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Foxconn Hacked, Personal Info Leaked

Internal data of Foxconn was hacked and leaked online in light of recent reports of the company's poor working conditions.

The Chinese plant, responsible for assembling 40 percent of all consumer electronic devices, including Apple's iPhone, had personal data stolen and uploaded online by a group called Security Swagg.

More specifically, the data dump contains ID information and IP addresses of Foxconn's global sales managers, and e-mail lists and customer purchases from partners around the globe. Along with Apple, Intel, Microsoft and IBM also uses the Chinese factory for its electronic assembly.

While the group has taken responsibility for the theft, it said the motivation for the action was not entirely based on news reports (including this January New York Times article) of employee dissatisfaction. "Although we are considerably disappointed of the conditions of Foxconn, we are not hacking a corporation for such a reason and although we are slightly interested in the existence of an iPhone 5, we are not hacking for this reason," said Security Swagg, in an online message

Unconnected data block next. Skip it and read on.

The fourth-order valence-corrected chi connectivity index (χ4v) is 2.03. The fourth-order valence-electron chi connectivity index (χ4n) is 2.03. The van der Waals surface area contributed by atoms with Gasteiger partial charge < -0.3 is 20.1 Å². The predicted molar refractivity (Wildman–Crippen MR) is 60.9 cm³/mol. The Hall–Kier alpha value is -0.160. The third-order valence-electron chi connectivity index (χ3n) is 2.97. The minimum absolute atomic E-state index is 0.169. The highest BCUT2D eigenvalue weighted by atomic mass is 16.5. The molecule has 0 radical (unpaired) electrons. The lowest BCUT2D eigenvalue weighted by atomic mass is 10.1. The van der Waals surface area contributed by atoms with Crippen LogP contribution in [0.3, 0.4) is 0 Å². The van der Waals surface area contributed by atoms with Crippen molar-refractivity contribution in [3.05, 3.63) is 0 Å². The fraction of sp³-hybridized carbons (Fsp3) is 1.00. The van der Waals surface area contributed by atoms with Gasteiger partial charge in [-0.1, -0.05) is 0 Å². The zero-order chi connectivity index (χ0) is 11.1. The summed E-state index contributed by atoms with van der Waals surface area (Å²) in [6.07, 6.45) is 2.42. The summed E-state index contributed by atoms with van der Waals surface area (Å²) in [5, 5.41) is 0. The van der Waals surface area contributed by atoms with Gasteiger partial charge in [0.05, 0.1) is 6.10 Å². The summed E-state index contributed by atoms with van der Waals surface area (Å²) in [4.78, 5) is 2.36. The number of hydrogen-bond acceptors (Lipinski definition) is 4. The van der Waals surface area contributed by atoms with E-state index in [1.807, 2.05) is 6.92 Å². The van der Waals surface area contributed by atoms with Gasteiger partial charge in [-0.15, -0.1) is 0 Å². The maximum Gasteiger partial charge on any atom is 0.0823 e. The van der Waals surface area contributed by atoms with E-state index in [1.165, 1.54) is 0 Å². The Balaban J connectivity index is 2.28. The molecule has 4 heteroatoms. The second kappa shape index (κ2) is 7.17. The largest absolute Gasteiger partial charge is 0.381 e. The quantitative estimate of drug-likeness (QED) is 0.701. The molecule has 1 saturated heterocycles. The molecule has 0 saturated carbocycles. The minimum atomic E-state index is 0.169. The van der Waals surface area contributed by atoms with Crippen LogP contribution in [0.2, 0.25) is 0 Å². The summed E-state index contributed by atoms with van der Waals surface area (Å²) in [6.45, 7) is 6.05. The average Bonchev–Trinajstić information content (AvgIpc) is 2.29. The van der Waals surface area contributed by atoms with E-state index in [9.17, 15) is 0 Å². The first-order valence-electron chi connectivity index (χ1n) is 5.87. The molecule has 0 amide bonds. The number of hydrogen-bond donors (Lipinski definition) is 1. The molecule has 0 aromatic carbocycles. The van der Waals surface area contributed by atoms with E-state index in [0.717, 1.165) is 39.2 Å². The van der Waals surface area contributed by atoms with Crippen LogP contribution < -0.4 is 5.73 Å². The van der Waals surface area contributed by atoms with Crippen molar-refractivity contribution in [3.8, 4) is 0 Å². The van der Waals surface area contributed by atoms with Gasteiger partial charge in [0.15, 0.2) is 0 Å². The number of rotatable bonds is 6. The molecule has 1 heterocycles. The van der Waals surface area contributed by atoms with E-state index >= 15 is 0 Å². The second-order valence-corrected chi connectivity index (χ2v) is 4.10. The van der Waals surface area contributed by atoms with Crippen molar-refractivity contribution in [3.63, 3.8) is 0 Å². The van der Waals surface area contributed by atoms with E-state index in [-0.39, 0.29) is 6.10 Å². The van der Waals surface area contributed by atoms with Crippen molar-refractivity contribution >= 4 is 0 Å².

According to 9To5Mac, which was the first outlet to report on the hack, Security Swagg was able to gain access to the company's network using an unpatched vulnerability in Internet Explorer.

The hacker group also provided more details on how the attack was executed: "Foxconn did have an appropriate firewall, but fortunately to our intent, we were able to bypass it almost flawlessly. Of course with funding ourselves we did have our limitations. But with several hacking techniques employed, and a couple of days in time, we were able to dump most of everything of significance."

Security Swagg, which appears to be relatively new to the hacker scene, has many similarities to the group LulzSec, in that its main motivation for hacking is not for political or social reasons (like Anonymous), but purely to cause chaos for its own entertainment.

"We believe there is no reality in hacktivism, even with good intentions. We know those who claim to be 'hacktivists' that inside of you, a suppressed part of you, enjoys playing a part in the anarchist event of hacking of an infrastructure," the group wrote.

Responding to questions on the attack, Foxconn told Computerworld that the company "does not comment on matters of internal network security."

About the Author

Chris Paoli is the site producer for Redmondmag.com and MCPmag.com.

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